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Lobbyists Spent $24.9M to Sway Kentucky Legislators Last Year

Companies, nonprofit organizations and other groups spent a record amount to influence the state’s General Assembly last year, with Kentucky Merchants and Amusement Coalition topping the list with $483,324 spent.

A Kentucky state senator walks into an office at the Kentucky state Capitol
A Kentucky state senator walks into an office at the Kentucky state Capitol on Friday, Aug. 26, 2022.
Ryan C. Hermens/TNS
How do you try to influence Kentucky’s legislature and win their favor? Spending nearly $25 million to lobby legislators is one way, state records reviewed by the Herald-Leader reveal.

Last year, companies, nonprofit organizations and other groups spent $24.9 million to influencing the General Assembly. Despite the odd-numbered short session year, the spending topped the record set in 2022, which was about $22.4 million.

Several lobbyists, as reported in a recent Herald-Leader series on influential unelected figures in state government, were paid well as a result.

John Schaaf, former counsel for the Kentucky Legislative Ethics Commission, said the continual upward trend of money spent on lobbying politicians is no surprise. For organizations and corporations looking to gain an edge, they’re “positioned to get more favorable treatment from government” if they spend heavily on lobbying,” he said.

This spending comes in concert with campaign contributions, which Schaaf called “an essential part of lobbying.”

“Studies have shown the obvious: if a business spends a lot of money to help politicians get elected, and then spends more to have frequent access to them through lobbying, that business will get more contracts, tax breaks, incentives and subsidies than a business that does not participate in that process,” Schaaf said.

Senate Majority Floor Leader Damon Thayer, R- Georgetown, said he had mixed feelings about the proliferation of lobbying spending in Frankfort, but the practice was a “part of how things work” there.

“The General Assembly makes a lot of big decisions. It probably has more impact on people’s daily lives and the way businesses work or don’t work than what happens in Congress,” Thayer said.

“Lobbyists perform a sometimes valuable service educating legislators on issues. Every one of us has subject matter specialties, and some of us grow to know more later on our careers, but we cannot know everything.”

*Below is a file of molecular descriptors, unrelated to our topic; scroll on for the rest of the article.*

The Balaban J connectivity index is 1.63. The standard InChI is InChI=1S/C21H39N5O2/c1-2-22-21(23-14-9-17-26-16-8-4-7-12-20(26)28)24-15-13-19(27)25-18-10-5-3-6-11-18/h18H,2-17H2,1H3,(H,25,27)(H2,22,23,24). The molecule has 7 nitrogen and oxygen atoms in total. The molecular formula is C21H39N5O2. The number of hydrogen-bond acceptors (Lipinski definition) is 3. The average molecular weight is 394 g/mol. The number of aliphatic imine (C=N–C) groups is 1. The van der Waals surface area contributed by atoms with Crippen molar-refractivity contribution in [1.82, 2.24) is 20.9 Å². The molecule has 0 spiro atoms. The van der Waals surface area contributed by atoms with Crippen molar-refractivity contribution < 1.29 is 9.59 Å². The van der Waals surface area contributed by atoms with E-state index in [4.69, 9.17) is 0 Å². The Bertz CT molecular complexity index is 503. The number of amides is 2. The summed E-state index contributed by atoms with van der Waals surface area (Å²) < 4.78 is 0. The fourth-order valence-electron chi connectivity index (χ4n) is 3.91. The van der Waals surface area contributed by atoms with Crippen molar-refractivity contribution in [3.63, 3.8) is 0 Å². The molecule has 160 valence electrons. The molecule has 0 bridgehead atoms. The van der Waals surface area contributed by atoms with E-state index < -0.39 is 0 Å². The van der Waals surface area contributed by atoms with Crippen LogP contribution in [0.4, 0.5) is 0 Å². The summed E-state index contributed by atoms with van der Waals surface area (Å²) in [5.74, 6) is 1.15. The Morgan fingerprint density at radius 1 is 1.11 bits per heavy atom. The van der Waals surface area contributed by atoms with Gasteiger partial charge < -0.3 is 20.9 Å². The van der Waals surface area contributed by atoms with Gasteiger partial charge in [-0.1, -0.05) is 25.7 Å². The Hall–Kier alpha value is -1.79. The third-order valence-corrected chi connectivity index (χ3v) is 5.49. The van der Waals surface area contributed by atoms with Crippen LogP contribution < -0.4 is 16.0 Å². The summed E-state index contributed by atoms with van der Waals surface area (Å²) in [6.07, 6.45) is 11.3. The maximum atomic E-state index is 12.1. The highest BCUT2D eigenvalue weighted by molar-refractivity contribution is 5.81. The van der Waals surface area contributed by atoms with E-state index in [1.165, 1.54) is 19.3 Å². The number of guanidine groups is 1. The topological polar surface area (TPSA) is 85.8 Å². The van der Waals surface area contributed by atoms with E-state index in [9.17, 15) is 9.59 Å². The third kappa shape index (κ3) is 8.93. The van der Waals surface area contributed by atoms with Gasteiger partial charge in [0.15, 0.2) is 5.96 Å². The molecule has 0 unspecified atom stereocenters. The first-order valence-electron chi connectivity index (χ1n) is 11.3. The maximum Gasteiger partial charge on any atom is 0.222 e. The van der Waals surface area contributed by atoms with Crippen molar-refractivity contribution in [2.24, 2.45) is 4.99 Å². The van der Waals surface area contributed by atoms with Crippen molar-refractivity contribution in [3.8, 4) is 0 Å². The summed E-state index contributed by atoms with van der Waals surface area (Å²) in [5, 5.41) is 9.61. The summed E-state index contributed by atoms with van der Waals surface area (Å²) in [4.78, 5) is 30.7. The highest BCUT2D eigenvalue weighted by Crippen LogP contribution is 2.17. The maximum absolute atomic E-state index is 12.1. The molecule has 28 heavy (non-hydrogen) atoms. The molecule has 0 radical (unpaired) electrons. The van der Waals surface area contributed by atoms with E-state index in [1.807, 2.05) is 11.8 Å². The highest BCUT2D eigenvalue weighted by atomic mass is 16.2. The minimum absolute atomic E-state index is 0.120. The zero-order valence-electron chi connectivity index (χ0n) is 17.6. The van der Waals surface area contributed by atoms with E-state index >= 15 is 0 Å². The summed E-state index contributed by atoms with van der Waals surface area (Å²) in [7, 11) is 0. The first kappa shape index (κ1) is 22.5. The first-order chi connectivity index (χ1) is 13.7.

Thayer, who is not seeking re-election after a lengthy tenure in Frankfort, said he holds some lobbyists in high regard, but others less so. Sometimes, he said, all the various lobbying interests can give lawmakers headaches.

“It is annoying, I’m not going to lie. You get pulled in multiple directions, and if you don’t like it you should leave. There are about 36 reasons I’m leaving, and that’s one of them,” Thayer said.

Who Spent in 2023?

The legislative war over so-called “gray machines,” slot-like machines that popped up in convenience stores across the state during the pandemic, dominated the upper echelon of lobbying spending.

A bill to ban the machines from Rep. Killian Timoney, R- Lexington, eventually passed into law, but not without pushback from many of his fellow Republicans, as well as a mysterious group that ran anti-trans ads against him.

Timoney is generally less socially conservative than many of his GOP peers.

Kentucky Merchants and Amusement Coalition, a group supported by companies that make the gray machines, as well as convenience store proprietors who said the machines provided steady business in uncertain economic times, topped all lobbying spenders in 2023.

They dropped $483,324 last year, leading all lobbying groups. The state’s most prominent company in that space, Pace-o-matic, spent $110,000 on its own for lobbying.

The victorious lobbying side, Kentuckians Against Illegal Gambling, was backed by horse industry interests. The horse industry is buoyed by its own slot-like games called “historical horse racing” machines.

They spent $348,763 on their efforts, but Churchill Downs and Keeneland, the state’s two biggest horse racing tracks, chipped in $128,000 and $112,000, respecetively, on lobbying as well.

The Red Mile, Revolutionary Racing and ECL Gaming chipped in approximately $84,000, $82,000 and $45,000, respectively.

Who Else Spent Six Figures Lobbying The Legislature in 2023?

The Kentucky Chamber of Commerce, a mainstay at the top of the lobbying lists, spent the second most of all organizations at $440,000.

It lobbied for a litany of bills, including: House Bill 594, the horse industry-backed ban on “gray machines;” House Bill 1, the bill affirming the state’s personal income tax rate cut from 4.5 percent to 4 percent; House Bill 5, which will, to the chagrin of bourbon-producing local governments, phase out the property tax on bourbon barrels; and House Bill 9, which supports local governments applying for federal grants.

Louisville’s chamber of commerce, Greater Louisville Inc., spent more than $113,000 lobbying the legislature on several bills including House Bill 551, which ended up legalizing sports betting in the state. Like other border communities, Louisville officials reported bettors crossing the state line into Indiana, where the practice was legalized in 2019, to make bets.

Coming in fourth in total spending, the Kentucky Hospital Association dropped about $265,000 on lobbying the legislature.

The organization was active during the legislative session, but the lion’s share of its funds were spent during the interim, when a task force to study certificate of need laws was active. The Kentucky Hospital Association has lobbied against repealing certificate of need – proponents argue its a lifeline for several hospitals while detractors like the libertarian-leaning group Americans for Prosperity say it’s anti-free market – consistently. The association also lobbied in favor of House Bill 75, which passed and was seen as a boon for hospital reimbursement rates.